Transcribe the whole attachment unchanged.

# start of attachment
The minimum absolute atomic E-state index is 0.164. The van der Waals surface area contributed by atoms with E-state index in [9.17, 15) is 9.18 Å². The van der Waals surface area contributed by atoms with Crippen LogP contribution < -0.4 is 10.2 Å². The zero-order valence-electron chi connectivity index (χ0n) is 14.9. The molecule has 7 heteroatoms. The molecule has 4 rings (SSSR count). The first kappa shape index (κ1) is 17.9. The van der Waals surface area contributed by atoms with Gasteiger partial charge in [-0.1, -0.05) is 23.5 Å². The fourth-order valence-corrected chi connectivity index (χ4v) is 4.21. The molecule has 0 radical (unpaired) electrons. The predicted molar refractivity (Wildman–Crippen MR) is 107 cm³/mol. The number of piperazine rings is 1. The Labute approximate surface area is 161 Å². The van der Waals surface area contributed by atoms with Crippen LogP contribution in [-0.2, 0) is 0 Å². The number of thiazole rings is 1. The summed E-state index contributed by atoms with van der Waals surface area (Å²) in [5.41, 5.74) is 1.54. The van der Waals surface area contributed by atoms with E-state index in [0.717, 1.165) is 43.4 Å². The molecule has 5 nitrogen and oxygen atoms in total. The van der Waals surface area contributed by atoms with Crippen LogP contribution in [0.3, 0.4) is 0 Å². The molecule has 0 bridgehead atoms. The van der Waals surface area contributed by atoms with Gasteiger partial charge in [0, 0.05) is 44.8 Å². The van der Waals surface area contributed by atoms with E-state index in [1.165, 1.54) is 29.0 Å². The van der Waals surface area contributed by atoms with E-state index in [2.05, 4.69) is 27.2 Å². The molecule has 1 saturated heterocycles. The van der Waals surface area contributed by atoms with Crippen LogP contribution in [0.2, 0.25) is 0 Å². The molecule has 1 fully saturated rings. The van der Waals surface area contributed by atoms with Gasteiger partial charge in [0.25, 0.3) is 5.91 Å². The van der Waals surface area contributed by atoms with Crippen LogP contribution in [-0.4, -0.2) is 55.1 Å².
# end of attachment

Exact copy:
The minimum absolute atomic E-state index is 0.164. The van der Waals surface area contributed by atoms with E-state index in [9.17, 15) is 9.18 Å². The van der Waals surface area contributed by atoms with Crippen LogP contribution < -0.4 is 10.2 Å². The zero-order valence-electron chi connectivity index (χ0n) is 14.9. The molecule has 7 heteroatoms. The molecule has 4 rings (SSSR count). The first kappa shape index (κ1) is 17.9. The van der Waals surface area contributed by atoms with Gasteiger partial charge in [-0.1, -0.05) is 23.5 Å². The fourth-order valence-corrected chi connectivity index (χ4v) is 4.21. The molecule has 0 radical (unpaired) electrons. The predicted molar refractivity (Wildman–Crippen MR) is 107 cm³/mol. The number of piperazine rings is 1. The Labute approximate surface area is 161 Å². The van der Waals surface area contributed by atoms with Crippen LogP contribution in [-0.2, 0) is 0 Å². The number of thiazole rings is 1. The summed E-state index contributed by atoms with van der Waals surface area (Å²) in [5.41, 5.74) is 1.54. The van der Waals surface area contributed by atoms with E-state index in [0.717, 1.165) is 43.4 Å². The molecule has 5 nitrogen and oxygen atoms in total. The van der Waals surface area contributed by atoms with Crippen LogP contribution in [0.3, 0.4) is 0 Å². The molecule has 0 bridgehead atoms. The van der Waals surface area contributed by atoms with Gasteiger partial charge in [0, 0.05) is 44.8 Å². The van der Waals surface area contributed by atoms with E-state index in [1.165, 1.54) is 29.0 Å². The van der Waals surface area contributed by atoms with E-state index in [2.05, 4.69) is 27.2 Å². The molecule has 1 saturated heterocycles. The van der Waals surface area contributed by atoms with Crippen LogP contribution in [0.2, 0.25) is 0 Å². The molecule has 1 fully saturated rings. The van der Waals surface area contributed by atoms with Gasteiger partial charge in [0.25, 0.3) is 5.91 Å². The van der Waals surface area contributed by atoms with Crippen LogP contribution in [-0.4, -0.2) is 55.1 Å².